Iowa Flood Center Director Witold Krajewski presents at Stanley Hydraulics Laboratory on June 6, 2016. (Nick Fetty/CGRER)

In addition to Loebsack, Monday’s event also featured presentations Iowa Flood Center Director Witold Krajewski and IIHR-Hydroscience & Engineering Director Larry Weber. Weber, who also serves on the faculty of the UI’s College of Engineering, said that IIHR-Hydroscience & Engineering has deployed about 230 stream-gauge sensors to monitor Iowa waterways not just for flooding but also water quality and other measures. He also discussed mapping models the center has developed to help the public better prepare for and mitigate future flood events.

“Today as we look forward to the work that we’re doing we continue to advance the technology and the flood forecasting system we have for the state but we’re also working toward creating better community resilience and how we better prepare our communities for the disasters that we haven’t yet seen,” Weber said.

These efforts led to the state of Iowa being award more than $96 million from Housing and Urban Development (HUD) as part of the National Disaster Resilience Competition. Much like Loebsack’s presentation focused on cooperation across political lines, Weber discussed collaboration between rural and urban Iowans on flood-related projects and research.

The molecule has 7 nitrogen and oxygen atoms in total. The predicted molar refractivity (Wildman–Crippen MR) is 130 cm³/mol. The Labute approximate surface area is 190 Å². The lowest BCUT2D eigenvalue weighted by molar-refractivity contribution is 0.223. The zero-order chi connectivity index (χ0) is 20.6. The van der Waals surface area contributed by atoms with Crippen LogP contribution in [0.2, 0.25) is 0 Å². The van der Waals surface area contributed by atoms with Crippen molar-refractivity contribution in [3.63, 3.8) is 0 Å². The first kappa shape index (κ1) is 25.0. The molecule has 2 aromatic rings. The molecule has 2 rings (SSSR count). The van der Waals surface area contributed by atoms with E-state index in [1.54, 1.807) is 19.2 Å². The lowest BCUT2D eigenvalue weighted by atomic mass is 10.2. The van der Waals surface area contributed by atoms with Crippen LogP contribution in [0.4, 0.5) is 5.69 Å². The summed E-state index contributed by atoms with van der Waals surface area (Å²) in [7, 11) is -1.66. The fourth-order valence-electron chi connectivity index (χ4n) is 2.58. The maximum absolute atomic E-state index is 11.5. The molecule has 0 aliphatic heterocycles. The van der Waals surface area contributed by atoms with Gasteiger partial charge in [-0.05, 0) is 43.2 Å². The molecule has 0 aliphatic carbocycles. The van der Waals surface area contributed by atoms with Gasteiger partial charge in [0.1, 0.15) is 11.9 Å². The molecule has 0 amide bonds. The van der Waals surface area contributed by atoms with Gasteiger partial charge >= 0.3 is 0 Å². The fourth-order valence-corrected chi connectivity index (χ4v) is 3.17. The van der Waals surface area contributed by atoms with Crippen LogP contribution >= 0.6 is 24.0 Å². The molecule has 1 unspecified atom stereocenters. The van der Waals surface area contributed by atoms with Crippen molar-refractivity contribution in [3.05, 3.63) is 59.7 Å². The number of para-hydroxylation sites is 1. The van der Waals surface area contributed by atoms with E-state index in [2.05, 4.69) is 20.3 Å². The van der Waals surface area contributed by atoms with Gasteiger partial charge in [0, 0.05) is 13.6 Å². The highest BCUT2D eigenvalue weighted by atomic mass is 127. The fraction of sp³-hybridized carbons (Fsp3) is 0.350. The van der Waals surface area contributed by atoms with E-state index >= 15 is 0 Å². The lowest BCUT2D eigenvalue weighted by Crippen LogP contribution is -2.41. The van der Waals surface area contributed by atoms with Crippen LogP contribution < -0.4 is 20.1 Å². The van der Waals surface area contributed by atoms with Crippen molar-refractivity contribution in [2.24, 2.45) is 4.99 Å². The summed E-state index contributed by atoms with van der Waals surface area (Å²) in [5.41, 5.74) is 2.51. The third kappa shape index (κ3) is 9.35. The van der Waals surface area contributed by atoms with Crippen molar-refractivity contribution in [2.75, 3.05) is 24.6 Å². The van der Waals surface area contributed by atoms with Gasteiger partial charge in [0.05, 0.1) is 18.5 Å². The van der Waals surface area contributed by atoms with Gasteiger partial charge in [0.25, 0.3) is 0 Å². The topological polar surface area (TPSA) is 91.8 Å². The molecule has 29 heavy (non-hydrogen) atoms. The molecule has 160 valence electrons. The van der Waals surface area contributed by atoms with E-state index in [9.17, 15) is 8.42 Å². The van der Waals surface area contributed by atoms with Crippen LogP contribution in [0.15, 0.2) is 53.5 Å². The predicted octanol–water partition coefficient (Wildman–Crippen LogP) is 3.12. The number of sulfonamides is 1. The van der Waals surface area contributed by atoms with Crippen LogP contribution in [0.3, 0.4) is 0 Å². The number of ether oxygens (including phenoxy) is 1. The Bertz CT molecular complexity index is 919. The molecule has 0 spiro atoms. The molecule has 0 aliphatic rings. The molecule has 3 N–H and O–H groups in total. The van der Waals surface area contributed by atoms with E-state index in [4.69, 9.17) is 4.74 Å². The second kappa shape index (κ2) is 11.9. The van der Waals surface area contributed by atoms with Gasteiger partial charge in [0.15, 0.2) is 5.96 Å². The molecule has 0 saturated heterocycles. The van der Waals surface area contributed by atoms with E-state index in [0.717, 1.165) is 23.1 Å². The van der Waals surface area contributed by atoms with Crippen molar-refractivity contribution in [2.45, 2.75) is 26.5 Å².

IIHR-Hydroscience & Engineering Director Larry Weber presents at Stanley Hydraulics Laboratory on June 6, 2016. (Nick Fetty/CGRER)

“It’s becoming an example across the country for how rural residents work with urban communities to reduce flooding, to hold that water back on private lands for public benefit and really bringing that partnership together,” Weber said.

Based on the resources available and the infrastructure put in place by IIHR-Hydroscience & Engineering, Weber said he is eager to do what he and his center can to make Loebsack’s proposal a reality.

“We stand ready to help, we stand ready to serve, and so we’re excited about this opportunity.”

Also check out coverage of Monday’s event from the Iowa City Press-Citizen and the Cedar Rapids Gazette.